BMO is now sharing details about the infamous 2.99 campaign that sparked last year's vicious rate wars, suggesting it brought in a sizable number of new clients -- customers who didn't just stop at taking out a mortgage.
Pointing to the newly released first quarter financials, bank officials attributed the great success of their 2.99 per cent 5-year-fixed rate mortgage in securing renewals and drawing in new clients.
Many chose to renew with the popular rate, said one BMO exec Tuesday during a conference call focused on Q1 results, with “40 per cent of those being new customers; and of those, BMO (cross)sold two other products as well.”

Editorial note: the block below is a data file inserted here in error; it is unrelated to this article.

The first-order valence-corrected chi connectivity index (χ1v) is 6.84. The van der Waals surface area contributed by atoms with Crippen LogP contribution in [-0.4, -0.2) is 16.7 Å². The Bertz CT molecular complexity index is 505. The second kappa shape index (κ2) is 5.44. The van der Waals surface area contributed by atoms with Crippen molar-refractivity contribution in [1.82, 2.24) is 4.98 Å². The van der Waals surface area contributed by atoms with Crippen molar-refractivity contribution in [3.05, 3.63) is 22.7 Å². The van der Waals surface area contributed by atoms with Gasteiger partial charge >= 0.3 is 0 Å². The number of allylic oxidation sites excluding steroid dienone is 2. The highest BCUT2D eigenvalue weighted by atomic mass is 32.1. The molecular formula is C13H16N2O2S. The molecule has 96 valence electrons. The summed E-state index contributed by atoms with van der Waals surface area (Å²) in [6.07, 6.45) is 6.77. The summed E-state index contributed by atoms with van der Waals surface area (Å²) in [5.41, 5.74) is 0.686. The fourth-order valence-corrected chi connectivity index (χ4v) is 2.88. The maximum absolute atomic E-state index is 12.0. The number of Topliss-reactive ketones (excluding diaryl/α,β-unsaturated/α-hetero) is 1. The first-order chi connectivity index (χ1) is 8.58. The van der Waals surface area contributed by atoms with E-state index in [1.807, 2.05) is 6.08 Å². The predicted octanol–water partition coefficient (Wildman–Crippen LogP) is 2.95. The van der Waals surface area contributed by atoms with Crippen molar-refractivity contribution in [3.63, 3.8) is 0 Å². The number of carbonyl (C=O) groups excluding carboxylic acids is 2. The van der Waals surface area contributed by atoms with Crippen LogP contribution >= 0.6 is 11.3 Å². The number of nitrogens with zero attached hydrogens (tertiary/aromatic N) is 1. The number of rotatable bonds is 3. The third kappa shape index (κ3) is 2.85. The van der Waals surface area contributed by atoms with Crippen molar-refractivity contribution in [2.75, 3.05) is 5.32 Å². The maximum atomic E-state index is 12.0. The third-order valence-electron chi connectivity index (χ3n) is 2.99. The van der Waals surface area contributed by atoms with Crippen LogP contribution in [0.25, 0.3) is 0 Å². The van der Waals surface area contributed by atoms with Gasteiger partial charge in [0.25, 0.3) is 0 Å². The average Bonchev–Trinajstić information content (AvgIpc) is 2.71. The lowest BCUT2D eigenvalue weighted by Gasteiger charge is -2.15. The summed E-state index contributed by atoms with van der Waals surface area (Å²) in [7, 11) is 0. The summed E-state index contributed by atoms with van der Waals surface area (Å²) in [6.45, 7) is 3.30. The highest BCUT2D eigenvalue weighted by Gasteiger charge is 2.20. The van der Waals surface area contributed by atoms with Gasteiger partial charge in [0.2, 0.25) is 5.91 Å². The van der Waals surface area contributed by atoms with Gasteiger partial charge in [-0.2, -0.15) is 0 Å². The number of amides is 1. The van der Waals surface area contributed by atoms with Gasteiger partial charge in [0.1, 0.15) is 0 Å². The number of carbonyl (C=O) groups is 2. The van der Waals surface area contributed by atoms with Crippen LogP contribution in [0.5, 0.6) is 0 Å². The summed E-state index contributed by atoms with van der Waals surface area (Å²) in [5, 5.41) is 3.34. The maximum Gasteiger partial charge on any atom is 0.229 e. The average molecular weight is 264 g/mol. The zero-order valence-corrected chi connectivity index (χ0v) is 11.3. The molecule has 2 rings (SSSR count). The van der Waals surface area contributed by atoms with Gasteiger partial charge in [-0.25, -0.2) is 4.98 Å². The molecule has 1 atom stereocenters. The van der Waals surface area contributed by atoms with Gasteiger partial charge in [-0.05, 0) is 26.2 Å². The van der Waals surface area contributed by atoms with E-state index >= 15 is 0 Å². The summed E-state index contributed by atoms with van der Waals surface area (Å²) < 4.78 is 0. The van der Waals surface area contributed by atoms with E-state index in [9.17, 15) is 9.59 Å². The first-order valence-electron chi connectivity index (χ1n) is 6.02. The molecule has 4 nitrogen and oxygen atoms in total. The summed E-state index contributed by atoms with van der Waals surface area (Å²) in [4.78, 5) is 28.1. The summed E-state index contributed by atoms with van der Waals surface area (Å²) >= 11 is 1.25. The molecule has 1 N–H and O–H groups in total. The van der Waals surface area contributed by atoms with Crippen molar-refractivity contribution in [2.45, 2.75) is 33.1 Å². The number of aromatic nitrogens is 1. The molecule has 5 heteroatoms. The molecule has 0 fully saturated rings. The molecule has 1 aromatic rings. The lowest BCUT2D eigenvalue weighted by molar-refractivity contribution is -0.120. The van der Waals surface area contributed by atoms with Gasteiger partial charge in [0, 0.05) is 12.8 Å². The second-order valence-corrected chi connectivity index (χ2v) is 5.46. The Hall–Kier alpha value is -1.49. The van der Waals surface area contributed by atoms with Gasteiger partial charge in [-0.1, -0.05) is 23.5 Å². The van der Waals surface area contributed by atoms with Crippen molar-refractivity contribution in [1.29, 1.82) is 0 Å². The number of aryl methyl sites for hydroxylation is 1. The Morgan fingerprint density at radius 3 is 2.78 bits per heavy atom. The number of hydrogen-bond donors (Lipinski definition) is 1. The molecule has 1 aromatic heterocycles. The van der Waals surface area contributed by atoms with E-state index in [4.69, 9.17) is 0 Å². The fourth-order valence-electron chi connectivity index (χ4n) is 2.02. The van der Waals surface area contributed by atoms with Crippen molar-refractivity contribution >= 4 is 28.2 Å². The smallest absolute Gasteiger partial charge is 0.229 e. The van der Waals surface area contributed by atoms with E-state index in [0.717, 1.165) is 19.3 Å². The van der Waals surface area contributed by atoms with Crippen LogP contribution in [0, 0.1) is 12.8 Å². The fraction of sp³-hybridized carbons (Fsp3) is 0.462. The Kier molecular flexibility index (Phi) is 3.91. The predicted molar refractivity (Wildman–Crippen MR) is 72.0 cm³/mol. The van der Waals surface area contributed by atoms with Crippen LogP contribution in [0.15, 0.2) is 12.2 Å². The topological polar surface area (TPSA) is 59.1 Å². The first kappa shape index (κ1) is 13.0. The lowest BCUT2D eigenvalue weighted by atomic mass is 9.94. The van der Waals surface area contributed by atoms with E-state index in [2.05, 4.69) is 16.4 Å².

Their first quarterly financial results show an increase in residential mortgages from $81.3 billion in Q1 2012 to $89 billion Q1 2013, an unexpected jump of 9.5 per cent ($7.7 billion).
BMO is the first out of the gate with their first quarter financials, with RBC expected to release their statement later this week.
While that 2.99 per cent rate on a stripped-down mortgage was slated to close last March, it was later reintroduced and extended through direct marketing to clients.
The counter-offer from brokers was 2.99 per cent on a four-year term, although BMO is largely regarded to have made the most ground in attracting new clients during an especially competitive 2012.
Still, the BMO rate offer may have created friction within its own organization, with some road reps viewing the product as a move to squeeze them out and promote more branch transactions.